Kickstand--Top Ten Truisms For MotorcyclistsEvery form of endeavor probably has its truisms and clichés. Some are worth remembering; some not so...
Every form of endeavor probably has its truisms and clichés. Some are worth remembering; some not so much. But either way, here is RideApart’s anthology of selected motorcycle truisms, not necessarily ranked in any order or included based on any profound underlying truth. In fact, it's often the case that truisms just aren’t always true.
1. “There are two kinds of riders—those that have fallen and those that are going to.” We don’t know who actually coined that phrase, but it seems entirely likely that if you ride a motorcycle long enough, it's bound to be made true.
2. “If it looks slippery, it probably is.” Once again we are unsure of attribution for the originator of this practical admonition, but speaking from personal experience, it has proven to be an accurate assessment of the situation in the vast majority of cases. Riding on snow with street tires brings this into very clear focus—although knobby tires don’t necessarily improve anything.
3. “If you have a ten dollar head, get a ten dollar helmet.” Judging from helmet prices these days, it's nearly impossible to get a ten dollar helmet even at a yard sale.
4. “Ride it like you stole it.” This truism was taken seriously 46,061 times in in the U.S. in 2012, which is the number of bikes stolen that year according to the National Insurance Crime Bureau (NICB).
5. “Speak your mind but ride a fast motorcycle.” This is a paraphrase of the old Will Rogers quip, “Speak your mind but ride a fast horse.” Much of what Will Rogers had to say was golden when he said it, and still is today.
6. "Chrome won’t get you home.” No doubt coined by someone afflicted with chrome envy after seeing a blingy Harley glistening in the sun—perhaps as it sat out of the action on the side of the road.
7. “Loud pipes save lives.” This weak validation of obnoxiously loud pipes on some bikes has, in at least one personal instance, proven to be somewhat true. I was sailing along on I-39 in my car northbound on a great summer day when a bike was attempting to merge into traffic from the right. I didn’t see him, but as the distance between us closed, I could hear him and with a clear lane to my left was able to shift in time to avoid creating a squeeze play. Of course, he really only would have to amend his speed to merge if I hadn’t moved over without it really being a life-or-death situation, but it did prove that when a bike is in the blind spot, that exhaust note can make a difference.
8. “Win on Sunday, sell on Monday.” This is the motorcycle marketing manager’s mantra that associates success on the race track with success in the showroom. The connection between successful roadracing or motocross bikes and sales of cruisers or conventional street bikes may be something of a push, but maybe the exposure from race coverage does the overall brand some good in terms of showroom traffic. On the other hand, there is some evidence to the contrary—BSA captured the first three places at the 1971 Daytona 200, but was out of business by the end of 1973.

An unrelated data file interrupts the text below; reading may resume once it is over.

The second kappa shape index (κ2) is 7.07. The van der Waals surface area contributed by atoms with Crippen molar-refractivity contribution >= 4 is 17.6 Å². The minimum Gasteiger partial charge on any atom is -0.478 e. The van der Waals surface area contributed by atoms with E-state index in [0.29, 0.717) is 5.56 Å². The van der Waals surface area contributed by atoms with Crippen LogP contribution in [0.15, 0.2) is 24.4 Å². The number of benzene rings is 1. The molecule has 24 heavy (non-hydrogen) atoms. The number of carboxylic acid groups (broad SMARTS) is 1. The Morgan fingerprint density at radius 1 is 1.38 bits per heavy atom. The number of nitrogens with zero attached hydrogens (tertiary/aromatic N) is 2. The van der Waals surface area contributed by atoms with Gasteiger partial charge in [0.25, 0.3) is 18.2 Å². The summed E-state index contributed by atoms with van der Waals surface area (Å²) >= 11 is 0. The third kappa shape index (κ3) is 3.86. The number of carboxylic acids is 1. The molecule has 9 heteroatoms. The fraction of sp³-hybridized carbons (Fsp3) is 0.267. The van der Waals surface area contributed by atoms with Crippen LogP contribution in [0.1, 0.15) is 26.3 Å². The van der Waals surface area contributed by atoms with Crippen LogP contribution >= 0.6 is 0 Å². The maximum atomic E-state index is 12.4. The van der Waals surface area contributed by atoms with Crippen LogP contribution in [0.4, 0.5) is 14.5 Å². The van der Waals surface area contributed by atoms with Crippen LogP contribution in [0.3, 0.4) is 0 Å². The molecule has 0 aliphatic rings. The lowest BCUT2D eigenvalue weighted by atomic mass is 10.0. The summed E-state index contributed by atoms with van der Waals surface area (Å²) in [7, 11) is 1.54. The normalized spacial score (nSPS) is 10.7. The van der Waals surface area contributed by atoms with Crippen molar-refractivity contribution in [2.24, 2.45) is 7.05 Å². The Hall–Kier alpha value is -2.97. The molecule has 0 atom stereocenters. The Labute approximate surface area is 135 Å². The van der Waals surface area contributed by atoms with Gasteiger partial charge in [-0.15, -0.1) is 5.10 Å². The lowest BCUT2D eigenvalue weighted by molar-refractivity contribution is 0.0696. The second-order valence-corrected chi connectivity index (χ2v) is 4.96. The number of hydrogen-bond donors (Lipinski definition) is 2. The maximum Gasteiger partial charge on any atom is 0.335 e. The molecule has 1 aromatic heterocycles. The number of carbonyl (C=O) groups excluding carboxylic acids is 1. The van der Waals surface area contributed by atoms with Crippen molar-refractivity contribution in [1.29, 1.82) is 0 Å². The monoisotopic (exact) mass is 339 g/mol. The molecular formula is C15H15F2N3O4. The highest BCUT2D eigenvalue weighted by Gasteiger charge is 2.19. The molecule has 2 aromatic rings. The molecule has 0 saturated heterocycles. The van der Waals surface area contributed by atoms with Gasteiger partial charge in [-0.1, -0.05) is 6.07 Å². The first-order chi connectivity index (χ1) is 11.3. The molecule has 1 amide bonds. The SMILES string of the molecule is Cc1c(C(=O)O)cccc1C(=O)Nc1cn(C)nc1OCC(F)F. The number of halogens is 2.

9. “Racing improves the breed.” This truism has been adapted to motorsports of all sorts and the connection between racing and consumer-driven machines goes way back to the beginnings of motorized vehicles in general. It would seem to make sense, particularly where manufacturers are directly involved in the racing effort of designing, and building machines and using those machines as part of their product development program. But, as Phil Schilling observed in his book, “The Motorcycle World,” it's a phrase that “makes sense only when the racing machines and road models bear some resemblance to one another and are adapted to the same set of conditions.”
10. “There is no substitute for cubic inches.” Another one bandied about in nearly all motorsports. At one time, this was generally true, maybe back when virtually all engines were sidevalve, pushrod jobs and making the pistons larger and stroke longer was the formula for more horsepower. Some folks still cling to the notion, but it has long been proven that technology can trump displacement. No one has seen a 74 cubic inch pushrod V-twin try to stay with an RZ350. But then, to be fair, it was never intended to.
There are no doubt enough motorcycle truisms to fill a book or two. These are but a few that come to mind. Maybe you’d like to share a few.